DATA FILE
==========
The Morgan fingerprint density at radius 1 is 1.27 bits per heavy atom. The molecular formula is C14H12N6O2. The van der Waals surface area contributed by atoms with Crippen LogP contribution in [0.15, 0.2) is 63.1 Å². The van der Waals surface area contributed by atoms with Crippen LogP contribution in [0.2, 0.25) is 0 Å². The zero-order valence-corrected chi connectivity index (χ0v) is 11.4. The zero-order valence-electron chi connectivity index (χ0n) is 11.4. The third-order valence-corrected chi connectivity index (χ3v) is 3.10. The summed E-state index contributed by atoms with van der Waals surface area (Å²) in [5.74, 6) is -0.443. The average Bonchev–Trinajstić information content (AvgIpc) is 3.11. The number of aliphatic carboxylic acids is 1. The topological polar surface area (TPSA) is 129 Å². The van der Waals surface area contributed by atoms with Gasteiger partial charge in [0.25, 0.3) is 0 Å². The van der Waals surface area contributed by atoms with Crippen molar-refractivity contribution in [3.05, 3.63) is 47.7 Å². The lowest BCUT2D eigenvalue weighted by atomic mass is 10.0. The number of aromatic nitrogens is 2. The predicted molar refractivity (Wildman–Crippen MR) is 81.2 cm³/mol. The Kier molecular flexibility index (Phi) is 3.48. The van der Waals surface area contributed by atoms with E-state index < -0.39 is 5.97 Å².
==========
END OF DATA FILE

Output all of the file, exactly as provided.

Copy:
The Morgan fingerprint density at radius 1 is 1.27 bits per heavy atom. The molecular formula is C14H12N6O2. The van der Waals surface area contributed by atoms with Crippen LogP contribution in [0.15, 0.2) is 63.1 Å². The van der Waals surface area contributed by atoms with Crippen LogP contribution in [0.2, 0.25) is 0 Å². The zero-order valence-corrected chi connectivity index (χ0v) is 11.4. The zero-order valence-electron chi connectivity index (χ0n) is 11.4. The third-order valence-corrected chi connectivity index (χ3v) is 3.10. The summed E-state index contributed by atoms with van der Waals surface area (Å²) in [5.74, 6) is -0.443. The average Bonchev–Trinajstić information content (AvgIpc) is 3.11. The number of aliphatic carboxylic acids is 1. The topological polar surface area (TPSA) is 129 Å². The van der Waals surface area contributed by atoms with Gasteiger partial charge in [0.25, 0.3) is 0 Å². The van der Waals surface area contributed by atoms with Crippen molar-refractivity contribution in [3.05, 3.63) is 47.7 Å². The lowest BCUT2D eigenvalue weighted by atomic mass is 10.0. The number of aromatic nitrogens is 2. The predicted molar refractivity (Wildman–Crippen MR) is 81.2 cm³/mol. The Kier molecular flexibility index (Phi) is 3.48. The van der Waals surface area contributed by atoms with E-state index < -0.39 is 5.97 Å².